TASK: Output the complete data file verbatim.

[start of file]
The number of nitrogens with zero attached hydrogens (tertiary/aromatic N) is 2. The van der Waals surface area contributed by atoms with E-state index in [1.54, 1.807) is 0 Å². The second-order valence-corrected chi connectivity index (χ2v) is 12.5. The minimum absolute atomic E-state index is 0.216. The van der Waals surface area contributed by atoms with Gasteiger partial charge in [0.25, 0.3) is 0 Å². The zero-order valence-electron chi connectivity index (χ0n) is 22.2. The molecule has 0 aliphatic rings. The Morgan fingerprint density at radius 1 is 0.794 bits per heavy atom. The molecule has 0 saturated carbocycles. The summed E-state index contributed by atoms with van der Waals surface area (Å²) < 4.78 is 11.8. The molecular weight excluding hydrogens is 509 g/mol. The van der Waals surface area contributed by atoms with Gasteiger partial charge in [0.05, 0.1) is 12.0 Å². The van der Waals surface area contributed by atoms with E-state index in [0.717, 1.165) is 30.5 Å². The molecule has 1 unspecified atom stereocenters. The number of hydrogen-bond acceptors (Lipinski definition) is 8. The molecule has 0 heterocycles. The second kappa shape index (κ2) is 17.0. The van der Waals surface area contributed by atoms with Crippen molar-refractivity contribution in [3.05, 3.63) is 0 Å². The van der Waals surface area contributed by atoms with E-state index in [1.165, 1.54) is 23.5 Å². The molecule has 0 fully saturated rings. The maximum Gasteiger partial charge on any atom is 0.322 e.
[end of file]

The number of nitrogens with zero attached hydrogens (tertiary/aromatic N) is 2. The van der Waals surface area contributed by atoms with E-state index in [1.54, 1.807) is 0 Å². The second-order valence-corrected chi connectivity index (χ2v) is 12.5. The minimum absolute atomic E-state index is 0.216. The van der Waals surface area contributed by atoms with Gasteiger partial charge in [0.25, 0.3) is 0 Å². The zero-order valence-electron chi connectivity index (χ0n) is 22.2. The molecule has 0 aliphatic rings. The Morgan fingerprint density at radius 1 is 0.794 bits per heavy atom. The molecule has 0 saturated carbocycles. The summed E-state index contributed by atoms with van der Waals surface area (Å²) < 4.78 is 11.8. The molecular weight excluding hydrogens is 509 g/mol. The van der Waals surface area contributed by atoms with Gasteiger partial charge in [0.05, 0.1) is 12.0 Å². The van der Waals surface area contributed by atoms with E-state index in [0.717, 1.165) is 30.5 Å². The molecule has 1 unspecified atom stereocenters. The number of hydrogen-bond acceptors (Lipinski definition) is 8. The molecule has 0 heterocycles. The second kappa shape index (κ2) is 17.0. The van der Waals surface area contributed by atoms with Crippen molar-refractivity contribution in [3.05, 3.63) is 0 Å². The van der Waals surface area contributed by atoms with E-state index in [1.165, 1.54) is 23.5 Å². The molecule has 0 fully saturated rings. The maximum Gasteiger partial charge on any atom is 0.322 e.